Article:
If you have just a handful of books in your collection, you may want to display these all on one page of your site – probably the home page, as this is where visitors are likely to land if they visit your site without going through a link you provided. You could display your books as 3-D images on a bookshelf where visitors can click through to learn more, or have a section of the web page dedicated to each book individually – an expanded version with a description and reader reviews for example. The choice is yours.

If you have a large collection of books, whether it be standalone books in one genre, or over several series or different genres, you may want to show your latest book in each collection on the home page, with a click through to learn more about the full series on a separate page.

Whichever way you choose, be sure to make navigation simple, and minimise the number of clicks a visitor has to make to get to the information they’re looking for.

4. Your author biography

Most people who read your books will only have a passing interest in you as an author – they normally just want to learn more about your fiction, not your life history – so your author bio doesn’t need to be more than a few sentences or a couple of paragraphs long. If you do want to expand on your life as an author, you could show a button in the short version of your bio so that readers can click through and read your long version. This should satisfy most visitors and not distract those who aren’t too fussed.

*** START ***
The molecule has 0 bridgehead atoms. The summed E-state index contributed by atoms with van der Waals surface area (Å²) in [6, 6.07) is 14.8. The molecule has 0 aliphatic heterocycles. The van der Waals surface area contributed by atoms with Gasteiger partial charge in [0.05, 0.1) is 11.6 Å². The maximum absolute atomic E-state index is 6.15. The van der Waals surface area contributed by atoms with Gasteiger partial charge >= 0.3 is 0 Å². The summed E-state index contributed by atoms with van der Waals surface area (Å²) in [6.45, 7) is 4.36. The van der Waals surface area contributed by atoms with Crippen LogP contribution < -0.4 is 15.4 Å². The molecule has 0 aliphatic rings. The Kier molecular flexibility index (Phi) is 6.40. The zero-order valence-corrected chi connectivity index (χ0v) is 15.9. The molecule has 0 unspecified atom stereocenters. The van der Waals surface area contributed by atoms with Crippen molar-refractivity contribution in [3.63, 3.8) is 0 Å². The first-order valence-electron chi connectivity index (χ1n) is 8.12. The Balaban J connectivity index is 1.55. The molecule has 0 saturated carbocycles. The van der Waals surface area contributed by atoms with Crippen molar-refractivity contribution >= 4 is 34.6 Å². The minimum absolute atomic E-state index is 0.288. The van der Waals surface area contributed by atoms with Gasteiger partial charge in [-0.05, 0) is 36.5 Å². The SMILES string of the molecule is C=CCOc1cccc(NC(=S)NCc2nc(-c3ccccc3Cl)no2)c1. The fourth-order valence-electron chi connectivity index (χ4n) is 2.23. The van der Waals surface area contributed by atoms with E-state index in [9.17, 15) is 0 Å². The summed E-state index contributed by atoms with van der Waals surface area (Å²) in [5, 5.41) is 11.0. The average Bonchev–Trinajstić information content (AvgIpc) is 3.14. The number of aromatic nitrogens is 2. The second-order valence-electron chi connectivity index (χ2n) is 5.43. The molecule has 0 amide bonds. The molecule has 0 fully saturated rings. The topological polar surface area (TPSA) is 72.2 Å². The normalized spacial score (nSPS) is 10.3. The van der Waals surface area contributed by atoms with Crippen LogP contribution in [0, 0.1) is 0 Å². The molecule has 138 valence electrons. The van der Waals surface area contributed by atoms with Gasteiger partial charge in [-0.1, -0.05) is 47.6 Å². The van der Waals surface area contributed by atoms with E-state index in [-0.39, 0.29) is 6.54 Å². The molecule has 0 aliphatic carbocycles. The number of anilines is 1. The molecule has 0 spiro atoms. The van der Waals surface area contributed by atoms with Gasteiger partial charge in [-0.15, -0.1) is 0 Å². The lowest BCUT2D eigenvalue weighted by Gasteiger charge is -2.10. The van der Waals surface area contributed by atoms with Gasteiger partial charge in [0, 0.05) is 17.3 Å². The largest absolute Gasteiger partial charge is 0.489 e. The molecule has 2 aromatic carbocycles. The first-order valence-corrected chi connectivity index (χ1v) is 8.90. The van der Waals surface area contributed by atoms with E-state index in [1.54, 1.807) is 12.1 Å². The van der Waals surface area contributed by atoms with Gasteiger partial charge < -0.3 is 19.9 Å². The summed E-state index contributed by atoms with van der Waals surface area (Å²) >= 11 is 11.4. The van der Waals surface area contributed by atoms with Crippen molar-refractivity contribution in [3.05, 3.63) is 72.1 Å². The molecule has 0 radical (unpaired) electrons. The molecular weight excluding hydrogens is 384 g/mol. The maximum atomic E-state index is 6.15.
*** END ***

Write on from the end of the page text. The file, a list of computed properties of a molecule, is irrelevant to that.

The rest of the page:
5. Ways for readers to sign up for your list

“A list?” I hear you cry. Yes, a list! An email list to be precise.

If you’re serious about your long-term career as an author (even if it’s not your full-time occupation at the moment), you will definitely need to start an email list.

Why? Because people who are willing to give you their email address so they can get to know you and your work better are likely to be more deeply invested in you and therefore buy from you when you have new work available. The only exception to this would be if you grew your list by offering a free incentive that many people would want, even if they don’t care about your books, such as a Kindle or iPad giveaway – these are not going to be your target readers most of the time.

Starting an email list is very easy, but what you don’t want to do is start collecting email addresses then send out updates from your personal mail account on your computer. In order to centralise your reader contacts list and make it a whole lot easier to deliver content in a timely manner, you are best starting off with Mailchimp as your email service provider. It’s free up to a certain number of contacts (2000 at the time of writing) and you can even create automated email sequences that can be sent out on a fixed schedule after a reader signs up. Mailchimp is the service provider I am using to collect reader email addresses (see the footer of this page to sign-up for mine, I’d love to have you!) Other email providers include GetResponse and Benchmark (which I have also used) and Mailerlite – just find the one that appeals to you the most as they all do pretty much the same thing.